The Coronavirus upside

As we come to the end of yet another lockdown, it’s worth pointing out that the pandemic has created a number of upsides — the biggest being how it has put skates on a number of critical consumer trends.

Decades in weeks

eCommerce’s share of retail escalated at such a rapid pace during the pandemic that we have now reached the predicted penetration of 2030 in the US. Share was growing at 1% every year in the US, at the start of 2020 about 16% of retail took place on digital channels, then, just 8 weeks after the pandemic arrived in the US, this jumped to 27%. 10 years of growth in 8 weeks!*1 and we have seen a similar trend in the UK.

This same level of acceleration has played out in other areas, with positive and negative results. Healthcare has been ripe for innovation for many years, we have been forced to go into surgeries and see GP’s for the mundane as well as the serious, and suddenly, overnight the adoption of telehealth has exploded — 11% of US consumers used telehealth in 2019, this jumped to 46% during the pandemic and continues to climb. *2.

We see similarities in the business world; working from home has been considered but dismissed due to fears of a decline in productivity, technical challenges, or the reality that some things are just more effective in person. Then along came the pandemic and rapid adoption took place overnight with very little drop in productivity for many, as we all found workarounds. As a creative agency, our biggest concern was losing the creative vibe we all have in the office, but whilst meeting over Zoom isn’t perfect, we have made it work for us and found digital tools like Oroson to enable and fuel our creative discussions.

Looking at retail, if you sell essential goods, your goods are more essential than ever. In the grocery sector, pre-pandemic most people preferred to go to the stores to select the freshest produce, but the number of UK consumers who order their weekly groceries online has doubled since lockdown. 25% of consumers now buy food and essentials at least once a week online, while more than 75% order at least some of their regular household goods from supermarket websites — up from 61% last year, the research from Waitrose outlines.

The most interesting growth in online grocery shopping, according to the How Britain Shops Online report, is in the over-55 age group. Nearly 25% of this group now buy food and essentials online, compared to just 8% in 2019. Once again, we see a behaviour change that should take decades happening in weeks.

Something many of us can perhaps relate to — the report also reveals that people have been buying more wine online during lockdown. Orders via Waitrose Cellar are up by 238% and just over 25% of alcohol is ordered between 11 am and midday for delivery later the same day — perhaps a boozy lunch is on the cards for many working from home….

These grocery trends are huge and irreversible as habits have been altered permanently, plus they have required a big infrastructure shift that will outlive the pandemic.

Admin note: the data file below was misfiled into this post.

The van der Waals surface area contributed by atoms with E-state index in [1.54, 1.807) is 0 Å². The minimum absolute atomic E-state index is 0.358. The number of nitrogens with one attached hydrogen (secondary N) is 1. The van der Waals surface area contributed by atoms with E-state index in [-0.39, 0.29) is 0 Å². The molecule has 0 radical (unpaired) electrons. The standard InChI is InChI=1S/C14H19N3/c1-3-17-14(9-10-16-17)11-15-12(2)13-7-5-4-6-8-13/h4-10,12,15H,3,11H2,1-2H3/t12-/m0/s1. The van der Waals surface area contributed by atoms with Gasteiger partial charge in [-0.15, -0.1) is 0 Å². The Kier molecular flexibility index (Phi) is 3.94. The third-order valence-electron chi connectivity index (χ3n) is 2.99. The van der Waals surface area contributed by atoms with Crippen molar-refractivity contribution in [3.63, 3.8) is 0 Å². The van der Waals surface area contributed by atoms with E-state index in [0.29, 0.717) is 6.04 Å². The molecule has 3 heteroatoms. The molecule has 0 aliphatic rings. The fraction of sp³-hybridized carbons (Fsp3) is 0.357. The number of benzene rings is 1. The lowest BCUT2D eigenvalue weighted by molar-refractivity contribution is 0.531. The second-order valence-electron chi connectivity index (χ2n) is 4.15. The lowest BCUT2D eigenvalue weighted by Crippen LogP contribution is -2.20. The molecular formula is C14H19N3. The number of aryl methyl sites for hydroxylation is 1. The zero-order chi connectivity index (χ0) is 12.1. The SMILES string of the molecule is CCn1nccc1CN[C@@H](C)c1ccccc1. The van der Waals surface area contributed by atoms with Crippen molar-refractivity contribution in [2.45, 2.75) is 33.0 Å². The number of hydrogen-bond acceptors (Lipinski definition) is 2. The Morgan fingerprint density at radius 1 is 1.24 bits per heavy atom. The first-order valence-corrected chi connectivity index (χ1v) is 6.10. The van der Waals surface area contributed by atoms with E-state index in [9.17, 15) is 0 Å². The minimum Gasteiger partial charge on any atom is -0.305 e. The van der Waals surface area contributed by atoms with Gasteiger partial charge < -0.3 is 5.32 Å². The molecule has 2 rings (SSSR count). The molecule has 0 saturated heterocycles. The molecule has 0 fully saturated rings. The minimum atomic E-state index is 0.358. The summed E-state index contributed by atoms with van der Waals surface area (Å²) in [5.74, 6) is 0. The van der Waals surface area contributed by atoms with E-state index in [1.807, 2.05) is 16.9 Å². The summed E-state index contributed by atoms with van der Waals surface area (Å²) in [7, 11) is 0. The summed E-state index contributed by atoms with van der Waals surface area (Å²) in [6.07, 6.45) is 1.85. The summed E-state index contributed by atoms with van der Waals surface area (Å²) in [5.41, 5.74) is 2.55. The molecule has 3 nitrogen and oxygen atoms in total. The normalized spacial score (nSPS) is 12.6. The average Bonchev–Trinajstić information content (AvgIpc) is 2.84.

Let’s take a look a higher education, like Healthcare, this has been ripe for disruption for many years. Tuition fees are a fairly recent reality in the UK and whilst they are nowhere near the US’s colossal fee structure, it’s still creating student debt and many students were already questioning whether they got value for money due to a challenging job market. Fast forward to the pandemic and the overnight shift to online learning, that very few were ready for and the majority of students are underwhelmed. According to Natwest’s Student Living Index 2020, only 10% found value in online education for the amount of money spent on tuition. The whole university experience is different and for many, the online education experience is left wanting. There is likely to be a deluge of new tools and new technology to help higher education improve their offering in early 2021. Here’s hoping.

Lastly, on a personal level, if your partner was driving you mad before lockdown, your rows have escalated, however, if you manage to survive living in such close quarters through these multiple lockdowns, chances are you will get through anything.

However we view 2020, it has shaped up as one of the most disruptive years for centuries. COVID- 19 is not just a threat, it has presented us with opportunities we can all make the most of. At Orb it’s made us disrupt our service offering and fast track the way we deliver our services. We created a new product, Plan B, the B stands for Better, but shorter. And of course, the meaning of Plan B is something that is executed when Plan A isn’t working, and that’s what this process is designed to do. Plan B is a shortened, stripped back version of standard agency processes to help you quickly seize new opportunities, re-shape and relaunch existing brands so you can grab market share and blast off from your competition. If you’d like to hear more about this then get in contact with us —


This post has been inspired by Scott Galloway’s latest book Post Corona

  • 1 Bank of America US department of commerce, Shawspring research
  • *2 McKinsey COVID-19 Consumer Survey, April 27, 2020



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